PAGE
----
2) she sent out the pitch as an open CC email, so every single recipient of the list could a) see each-other b) reply-all and

3) Beth Brody or someone from Brody PR has yet (at 1:52 PM Eastern) to apologize via the “Open CC” email list, via Twitter, via personal email, via a blog post, via post, or even phone!

Learn more by checking out Twitter search and the recent blog posts by Jennifer Leggio for ZDNet‘s Social Business, Public relations fail: A lesson and a rant, and Ken Wheaton’s ADAGES, PR, E-Mail, Social Media: FAIL.

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July 19, 2009

Go to Bad Pitch Night School

Chris AbrahamDigital PR rockstars Kevin Dugan and Richard Laermer are increasing their Bad Pitch Blog efforts and having a tele-seminar for anyone who needs to improve their approach to media  relations — and by default social media. They obviously don’t see me, Maestro Abraham, as an attendee, but they thought you guys might be interested.

It’s called Bad Pitch Night School (During The Day). More details are at http://crappypr.com and it’s on Wednesday, July 29, from 1 to  2 pm Eastern time.

They’re giving out 10 free scholarships to some folks between jobs and to some students as well. And every registrant receives a free electronic copy of “Full Frontal PR,” which doesn’t suck.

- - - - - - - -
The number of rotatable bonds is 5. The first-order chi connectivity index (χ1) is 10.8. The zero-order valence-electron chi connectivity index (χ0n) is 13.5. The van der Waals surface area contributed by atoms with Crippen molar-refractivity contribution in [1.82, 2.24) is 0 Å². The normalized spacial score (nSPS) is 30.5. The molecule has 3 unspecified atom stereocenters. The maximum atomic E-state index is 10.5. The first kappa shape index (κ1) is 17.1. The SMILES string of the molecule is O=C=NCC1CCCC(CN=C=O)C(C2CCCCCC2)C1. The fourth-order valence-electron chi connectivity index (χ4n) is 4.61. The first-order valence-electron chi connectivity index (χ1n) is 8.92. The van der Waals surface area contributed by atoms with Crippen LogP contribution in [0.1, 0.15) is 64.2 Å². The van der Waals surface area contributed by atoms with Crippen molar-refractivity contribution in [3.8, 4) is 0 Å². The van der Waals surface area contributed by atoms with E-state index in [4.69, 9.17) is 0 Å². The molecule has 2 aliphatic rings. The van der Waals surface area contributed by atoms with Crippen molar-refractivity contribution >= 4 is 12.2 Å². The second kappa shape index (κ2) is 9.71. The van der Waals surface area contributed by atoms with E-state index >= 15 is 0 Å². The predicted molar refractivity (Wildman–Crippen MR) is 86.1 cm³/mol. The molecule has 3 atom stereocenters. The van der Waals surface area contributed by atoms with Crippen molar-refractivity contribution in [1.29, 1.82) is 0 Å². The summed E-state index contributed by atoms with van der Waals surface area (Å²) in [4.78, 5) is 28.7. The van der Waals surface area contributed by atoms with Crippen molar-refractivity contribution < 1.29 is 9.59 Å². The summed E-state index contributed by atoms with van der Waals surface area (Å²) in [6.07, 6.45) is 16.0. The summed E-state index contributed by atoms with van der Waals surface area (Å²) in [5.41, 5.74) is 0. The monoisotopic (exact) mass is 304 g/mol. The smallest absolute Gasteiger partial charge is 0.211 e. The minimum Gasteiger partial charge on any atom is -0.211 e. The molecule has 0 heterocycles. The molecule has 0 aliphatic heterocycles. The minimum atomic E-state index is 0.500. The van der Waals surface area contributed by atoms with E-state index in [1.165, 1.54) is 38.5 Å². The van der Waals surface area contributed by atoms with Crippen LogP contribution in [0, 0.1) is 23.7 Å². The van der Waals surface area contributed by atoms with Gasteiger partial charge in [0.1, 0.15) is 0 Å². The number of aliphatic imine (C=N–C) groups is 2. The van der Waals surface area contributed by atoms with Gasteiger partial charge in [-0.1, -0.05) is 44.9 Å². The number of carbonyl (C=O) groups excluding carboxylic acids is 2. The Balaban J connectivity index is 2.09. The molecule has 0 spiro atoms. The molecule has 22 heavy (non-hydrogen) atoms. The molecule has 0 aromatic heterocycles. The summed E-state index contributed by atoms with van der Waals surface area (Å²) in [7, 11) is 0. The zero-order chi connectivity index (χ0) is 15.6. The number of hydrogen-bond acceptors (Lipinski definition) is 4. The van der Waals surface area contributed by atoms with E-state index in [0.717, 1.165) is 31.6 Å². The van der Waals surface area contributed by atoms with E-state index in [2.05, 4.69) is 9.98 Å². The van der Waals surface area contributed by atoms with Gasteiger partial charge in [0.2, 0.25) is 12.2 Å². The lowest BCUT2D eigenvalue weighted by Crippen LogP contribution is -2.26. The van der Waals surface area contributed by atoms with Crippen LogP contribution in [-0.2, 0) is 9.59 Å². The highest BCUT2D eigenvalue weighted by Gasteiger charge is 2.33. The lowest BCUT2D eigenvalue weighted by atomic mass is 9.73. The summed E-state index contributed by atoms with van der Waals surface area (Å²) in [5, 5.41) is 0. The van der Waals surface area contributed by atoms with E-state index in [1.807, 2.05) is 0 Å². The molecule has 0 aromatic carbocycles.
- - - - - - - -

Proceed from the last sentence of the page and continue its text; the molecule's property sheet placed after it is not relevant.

February 27, 2009

Sage advice to the future of PR

Chris AbrahamEarlier this week, I guest lectured on digital PR at the American University and reported on the experience, Public Relations and Communications’ Future is Bright!. I said that I would not write anything nice unless someone sent me a thoughtful email from the class.

Well, I received two nice notes, one from Juliana Serafini (who promises to email me again next week) and one from Kari Elam, who had a lot of great question.  I will not expose her questions, but the long story short is that Kari is writing for music, culture, arts, and society blogs and wonders if that it good enough as a way of writing herself into a smashing agency job in PR and I told her that while it couldn’t hurt, it is also essential for her to go a little further. Well, here is the ’sage’ advice I give to Kari: